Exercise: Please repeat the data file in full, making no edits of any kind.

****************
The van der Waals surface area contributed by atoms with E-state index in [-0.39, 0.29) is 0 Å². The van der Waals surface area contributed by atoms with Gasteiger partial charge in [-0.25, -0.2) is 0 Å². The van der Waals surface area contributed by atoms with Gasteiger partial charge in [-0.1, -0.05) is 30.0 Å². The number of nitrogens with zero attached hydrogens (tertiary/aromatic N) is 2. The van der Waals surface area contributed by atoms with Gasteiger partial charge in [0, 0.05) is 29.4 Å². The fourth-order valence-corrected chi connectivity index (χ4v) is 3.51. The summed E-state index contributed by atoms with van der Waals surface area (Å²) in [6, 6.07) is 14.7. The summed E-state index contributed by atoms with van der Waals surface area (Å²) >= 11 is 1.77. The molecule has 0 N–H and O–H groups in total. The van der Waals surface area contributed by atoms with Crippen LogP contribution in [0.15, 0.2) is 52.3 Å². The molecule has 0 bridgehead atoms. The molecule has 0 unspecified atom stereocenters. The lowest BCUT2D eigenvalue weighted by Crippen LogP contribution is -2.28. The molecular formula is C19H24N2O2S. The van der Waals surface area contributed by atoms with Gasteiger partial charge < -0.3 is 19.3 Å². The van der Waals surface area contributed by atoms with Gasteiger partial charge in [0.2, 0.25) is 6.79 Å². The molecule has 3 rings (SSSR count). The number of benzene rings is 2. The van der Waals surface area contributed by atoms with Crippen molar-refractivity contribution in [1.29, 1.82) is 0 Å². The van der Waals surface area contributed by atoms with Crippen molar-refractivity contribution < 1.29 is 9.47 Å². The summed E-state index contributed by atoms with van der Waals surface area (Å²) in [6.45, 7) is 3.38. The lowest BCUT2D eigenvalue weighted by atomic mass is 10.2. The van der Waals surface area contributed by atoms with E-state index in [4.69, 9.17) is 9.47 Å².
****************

The van der Waals surface area contributed by atoms with E-state index in [-0.39, 0.29) is 0 Å². The van der Waals surface area contributed by atoms with Gasteiger partial charge in [-0.25, -0.2) is 0 Å². The van der Waals surface area contributed by atoms with Gasteiger partial charge in [-0.1, -0.05) is 30.0 Å². The number of nitrogens with zero attached hydrogens (tertiary/aromatic N) is 2. The van der Waals surface area contributed by atoms with Gasteiger partial charge in [0, 0.05) is 29.4 Å². The fourth-order valence-corrected chi connectivity index (χ4v) is 3.51. The summed E-state index contributed by atoms with van der Waals surface area (Å²) in [6, 6.07) is 14.7. The summed E-state index contributed by atoms with van der Waals surface area (Å²) >= 11 is 1.77. The molecule has 0 N–H and O–H groups in total. The van der Waals surface area contributed by atoms with Crippen LogP contribution in [0.15, 0.2) is 52.3 Å². The molecule has 0 bridgehead atoms. The molecule has 0 unspecified atom stereocenters. The lowest BCUT2D eigenvalue weighted by Crippen LogP contribution is -2.28. The molecular formula is C19H24N2O2S. The van der Waals surface area contributed by atoms with Gasteiger partial charge < -0.3 is 19.3 Å². The van der Waals surface area contributed by atoms with Gasteiger partial charge in [0.2, 0.25) is 6.79 Å². The molecule has 3 rings (SSSR count). The number of benzene rings is 2. The van der Waals surface area contributed by atoms with Crippen molar-refractivity contribution in [1.29, 1.82) is 0 Å². The van der Waals surface area contributed by atoms with Crippen molar-refractivity contribution < 1.29 is 9.47 Å². The summed E-state index contributed by atoms with van der Waals surface area (Å²) in [6.45, 7) is 3.38. The lowest BCUT2D eigenvalue weighted by atomic mass is 10.2. The van der Waals surface area contributed by atoms with E-state index in [4.69, 9.17) is 9.47 Å².